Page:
The Ghosts of Lote Bravo is a Haunting Fable

The Ghosts of Lote Bravo is a Haunting FableOver the past six months, I’ve seen several articles about the growing popularity of Mexican folk-saint La Santa Muerta. She is not an official saint, and the Catholic Church does not approve of her. She is loved and prayed to mostly by the poor and disaffected. She also comes in handy when you need supernatural help for, well, activities that you can’t ask the “real” saints for.

The current show at the Unicorn, The Ghosts of Lote Bravo, introduces audiences to La Santa Muerte in a very confrontational manner; she will raise more than a few eyebrows.

The plot of the story is as real and miserable as you can get: a 15-year-old girl named Raquel in Juarez has disappeared in the night. Her devoutly Catholic mother, Juanda, desperate to find her, realizes that she will have to get involved in the darker underworld of the city in order to find out what happened. Not comfortable praying to the Virgin Mary for what she needs to accomplish, she reluctantly follows the advice of a co-worker and calls on the help of La Santa Muerte. She shows up, and interesting events ensue.

Now, if you want to just take it as a story about La Santa Muerte answering Juanda’s prayers, that’s fine. But this is the Unicorn Theatre we’re talking about. There are usually issues underneath the issues in these plays.

So you can also take it as play that’s not about La Santa Muerte answering Juanda’s prayers, and that’s fine, too.

At its core, the play really isn’t about La Santa Muerte. It’s about the misery that people endure, and the desperate lengths they will go to in order to endure it. They search for Truth, but then balk at the moment they are offered it. Pleas for help don’t work – even if they are offered to those who have the power to help.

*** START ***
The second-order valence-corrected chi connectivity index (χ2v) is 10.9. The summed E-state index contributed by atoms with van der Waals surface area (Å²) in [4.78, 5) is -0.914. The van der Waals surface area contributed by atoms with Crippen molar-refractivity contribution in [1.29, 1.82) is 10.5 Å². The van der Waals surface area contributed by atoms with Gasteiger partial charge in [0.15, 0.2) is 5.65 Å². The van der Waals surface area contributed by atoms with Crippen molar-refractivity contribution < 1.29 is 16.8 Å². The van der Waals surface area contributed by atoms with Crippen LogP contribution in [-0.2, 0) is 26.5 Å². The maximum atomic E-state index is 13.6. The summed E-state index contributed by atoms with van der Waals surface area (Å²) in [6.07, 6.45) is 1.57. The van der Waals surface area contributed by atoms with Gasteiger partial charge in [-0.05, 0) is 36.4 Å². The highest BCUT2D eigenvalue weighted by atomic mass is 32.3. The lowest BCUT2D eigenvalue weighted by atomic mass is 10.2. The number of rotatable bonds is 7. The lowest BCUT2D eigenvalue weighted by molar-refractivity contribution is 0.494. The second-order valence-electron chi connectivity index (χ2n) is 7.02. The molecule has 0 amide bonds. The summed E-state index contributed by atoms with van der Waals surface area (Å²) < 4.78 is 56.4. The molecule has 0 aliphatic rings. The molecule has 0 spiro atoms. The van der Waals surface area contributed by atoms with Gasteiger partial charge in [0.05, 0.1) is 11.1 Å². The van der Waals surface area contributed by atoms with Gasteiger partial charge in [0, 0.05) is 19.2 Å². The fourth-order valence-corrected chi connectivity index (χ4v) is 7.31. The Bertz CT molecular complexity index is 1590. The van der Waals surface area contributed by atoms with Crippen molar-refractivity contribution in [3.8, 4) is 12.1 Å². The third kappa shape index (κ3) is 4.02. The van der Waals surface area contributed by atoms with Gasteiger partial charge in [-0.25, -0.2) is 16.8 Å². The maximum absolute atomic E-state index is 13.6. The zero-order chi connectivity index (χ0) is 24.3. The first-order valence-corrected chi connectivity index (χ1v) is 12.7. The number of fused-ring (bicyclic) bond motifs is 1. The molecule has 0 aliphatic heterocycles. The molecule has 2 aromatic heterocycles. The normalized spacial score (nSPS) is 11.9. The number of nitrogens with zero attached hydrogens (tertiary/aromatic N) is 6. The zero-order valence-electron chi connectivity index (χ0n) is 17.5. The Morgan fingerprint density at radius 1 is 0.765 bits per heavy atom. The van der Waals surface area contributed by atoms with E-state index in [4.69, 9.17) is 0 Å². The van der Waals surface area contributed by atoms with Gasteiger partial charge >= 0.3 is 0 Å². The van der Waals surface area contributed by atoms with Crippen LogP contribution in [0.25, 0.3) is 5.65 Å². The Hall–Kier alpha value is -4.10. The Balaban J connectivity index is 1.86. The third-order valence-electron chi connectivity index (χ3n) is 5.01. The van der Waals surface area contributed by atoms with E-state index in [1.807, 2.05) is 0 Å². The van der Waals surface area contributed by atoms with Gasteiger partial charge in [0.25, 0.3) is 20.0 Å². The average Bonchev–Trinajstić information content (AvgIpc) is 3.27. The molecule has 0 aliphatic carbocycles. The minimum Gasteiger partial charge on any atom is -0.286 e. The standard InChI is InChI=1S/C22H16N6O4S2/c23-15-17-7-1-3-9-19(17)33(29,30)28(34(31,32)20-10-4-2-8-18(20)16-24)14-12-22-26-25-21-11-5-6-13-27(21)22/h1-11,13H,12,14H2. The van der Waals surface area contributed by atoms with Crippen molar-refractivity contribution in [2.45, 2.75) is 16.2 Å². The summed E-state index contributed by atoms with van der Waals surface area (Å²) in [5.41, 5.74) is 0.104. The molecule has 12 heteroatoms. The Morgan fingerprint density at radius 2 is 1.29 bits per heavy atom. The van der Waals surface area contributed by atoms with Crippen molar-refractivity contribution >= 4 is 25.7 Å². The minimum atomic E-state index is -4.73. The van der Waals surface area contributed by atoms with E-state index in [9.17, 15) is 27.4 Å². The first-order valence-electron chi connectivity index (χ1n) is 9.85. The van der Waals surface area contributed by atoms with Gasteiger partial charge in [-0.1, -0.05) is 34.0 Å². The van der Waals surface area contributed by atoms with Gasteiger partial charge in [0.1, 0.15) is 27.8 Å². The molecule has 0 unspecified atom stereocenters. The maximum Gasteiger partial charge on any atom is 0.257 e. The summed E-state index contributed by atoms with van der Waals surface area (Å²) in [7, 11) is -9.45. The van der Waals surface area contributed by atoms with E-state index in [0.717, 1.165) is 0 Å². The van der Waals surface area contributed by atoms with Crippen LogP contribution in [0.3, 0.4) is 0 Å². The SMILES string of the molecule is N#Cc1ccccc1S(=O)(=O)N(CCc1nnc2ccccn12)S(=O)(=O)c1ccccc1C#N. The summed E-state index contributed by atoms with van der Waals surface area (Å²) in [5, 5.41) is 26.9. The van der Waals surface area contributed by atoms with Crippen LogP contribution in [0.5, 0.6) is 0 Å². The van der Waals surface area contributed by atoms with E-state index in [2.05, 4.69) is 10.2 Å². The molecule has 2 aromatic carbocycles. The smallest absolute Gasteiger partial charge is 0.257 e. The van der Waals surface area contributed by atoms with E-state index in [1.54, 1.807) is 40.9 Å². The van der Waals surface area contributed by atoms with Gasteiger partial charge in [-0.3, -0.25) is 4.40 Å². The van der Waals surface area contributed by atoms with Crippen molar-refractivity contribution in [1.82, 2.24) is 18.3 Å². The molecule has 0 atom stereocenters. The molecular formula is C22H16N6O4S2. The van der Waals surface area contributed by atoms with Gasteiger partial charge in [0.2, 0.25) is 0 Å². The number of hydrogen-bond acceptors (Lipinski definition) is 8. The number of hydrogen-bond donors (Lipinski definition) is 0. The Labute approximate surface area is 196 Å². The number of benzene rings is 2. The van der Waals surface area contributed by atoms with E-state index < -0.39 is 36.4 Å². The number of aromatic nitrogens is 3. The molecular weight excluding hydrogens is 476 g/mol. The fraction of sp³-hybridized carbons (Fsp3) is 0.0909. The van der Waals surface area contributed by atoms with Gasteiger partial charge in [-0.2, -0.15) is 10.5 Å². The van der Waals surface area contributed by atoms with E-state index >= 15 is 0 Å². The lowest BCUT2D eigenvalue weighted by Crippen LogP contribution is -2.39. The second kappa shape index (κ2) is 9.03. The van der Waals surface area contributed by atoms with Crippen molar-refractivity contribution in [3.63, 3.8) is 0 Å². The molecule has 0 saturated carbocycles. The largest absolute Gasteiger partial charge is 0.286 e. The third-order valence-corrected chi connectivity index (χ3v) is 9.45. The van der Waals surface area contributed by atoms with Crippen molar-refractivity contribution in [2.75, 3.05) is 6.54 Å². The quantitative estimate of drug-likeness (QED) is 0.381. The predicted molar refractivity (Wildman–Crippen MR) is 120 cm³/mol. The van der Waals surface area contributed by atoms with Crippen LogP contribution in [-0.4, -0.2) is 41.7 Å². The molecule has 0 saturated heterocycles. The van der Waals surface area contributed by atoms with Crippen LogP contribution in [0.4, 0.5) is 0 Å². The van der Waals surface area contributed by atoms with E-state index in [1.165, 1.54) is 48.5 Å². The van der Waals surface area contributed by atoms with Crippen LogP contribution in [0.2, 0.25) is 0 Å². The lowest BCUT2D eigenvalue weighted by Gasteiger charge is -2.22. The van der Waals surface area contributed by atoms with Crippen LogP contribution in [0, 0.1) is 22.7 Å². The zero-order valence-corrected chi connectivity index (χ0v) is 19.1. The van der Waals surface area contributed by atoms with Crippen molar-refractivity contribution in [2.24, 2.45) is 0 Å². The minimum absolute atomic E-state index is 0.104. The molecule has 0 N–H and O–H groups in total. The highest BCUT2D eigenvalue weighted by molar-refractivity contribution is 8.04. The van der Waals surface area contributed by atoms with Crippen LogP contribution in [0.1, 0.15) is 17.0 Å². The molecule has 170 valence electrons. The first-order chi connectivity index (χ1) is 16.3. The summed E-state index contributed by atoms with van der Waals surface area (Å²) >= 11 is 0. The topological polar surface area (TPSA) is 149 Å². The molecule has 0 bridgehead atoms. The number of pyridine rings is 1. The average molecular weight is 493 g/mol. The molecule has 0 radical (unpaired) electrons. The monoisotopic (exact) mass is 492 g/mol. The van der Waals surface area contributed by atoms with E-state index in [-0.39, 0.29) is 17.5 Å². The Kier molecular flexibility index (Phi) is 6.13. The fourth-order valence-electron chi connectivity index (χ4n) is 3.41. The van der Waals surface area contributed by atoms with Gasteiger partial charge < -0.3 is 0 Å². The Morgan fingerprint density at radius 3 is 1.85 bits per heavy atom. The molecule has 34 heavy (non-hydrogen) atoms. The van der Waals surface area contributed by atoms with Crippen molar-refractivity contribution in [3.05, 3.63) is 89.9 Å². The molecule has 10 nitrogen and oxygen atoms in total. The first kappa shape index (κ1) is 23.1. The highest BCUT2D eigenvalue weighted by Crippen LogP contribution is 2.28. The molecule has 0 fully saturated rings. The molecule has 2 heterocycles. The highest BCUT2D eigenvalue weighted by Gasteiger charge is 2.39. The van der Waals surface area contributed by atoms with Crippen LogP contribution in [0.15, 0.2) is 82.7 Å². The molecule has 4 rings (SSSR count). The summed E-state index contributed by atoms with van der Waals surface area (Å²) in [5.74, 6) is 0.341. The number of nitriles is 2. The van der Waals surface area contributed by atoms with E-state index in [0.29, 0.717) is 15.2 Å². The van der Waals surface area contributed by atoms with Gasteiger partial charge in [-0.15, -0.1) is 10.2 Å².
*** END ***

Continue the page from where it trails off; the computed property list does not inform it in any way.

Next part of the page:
The cast does not consist of Unicorn regulars; five of the actors are actually making their Unicorn debut with this show. But don’t be put off by this fact. The actors are well chosen, and are more than prepared to bare their souls (and sometimes their bodies) in order to tell this unique story. Rebecca Muñoz is amazing as Raquel, the teenage girl who feels pressured by her mother to make money for the family at any cost. She is well matched by Justin Barron, playing the teen gangster El Reloj, who simultaneously takes advantage of Raquel’s situation and falls in love with her. Vanessa A. Davis really brings the plight of Raquel’s mother to light – she has a tired, guilty desperation to her actions that made my heart ache to watch.

La Santa Muerte plays a key role in the show, and it’s such a unique character that it takes a certain type of actress to pull it off. Lucky for us, Meredith Wolfe is around. She is becoming one of my favorite actresses; I still remember her from several years ago, when she was in The Motherf**ker With the Hat. Wolfe plays La Santa Muerte with an ethereal, foul-mouthed grace, and she helps you to really understand the saint’s amoral foundation.

The Ghosts of Lote Bravo is a funny, heartbreaking, horrifying modern fable that uses a contemporary metaphor to illustrate real life problems of human trafficking, organized crime, and grinding poverty. People who are devoutly Catholic may struggle with this show. The ideas presented in the play will haunt you longer than the actual ghosts will.

(Note: due to the large amount of adult language, violence, and nudity, the show is recommended for people over the age of 18).

The Ghosts of Lote Bravo plays through May 8. For tickets, call 816-531-7529 or go to www.unicorntheatre.org.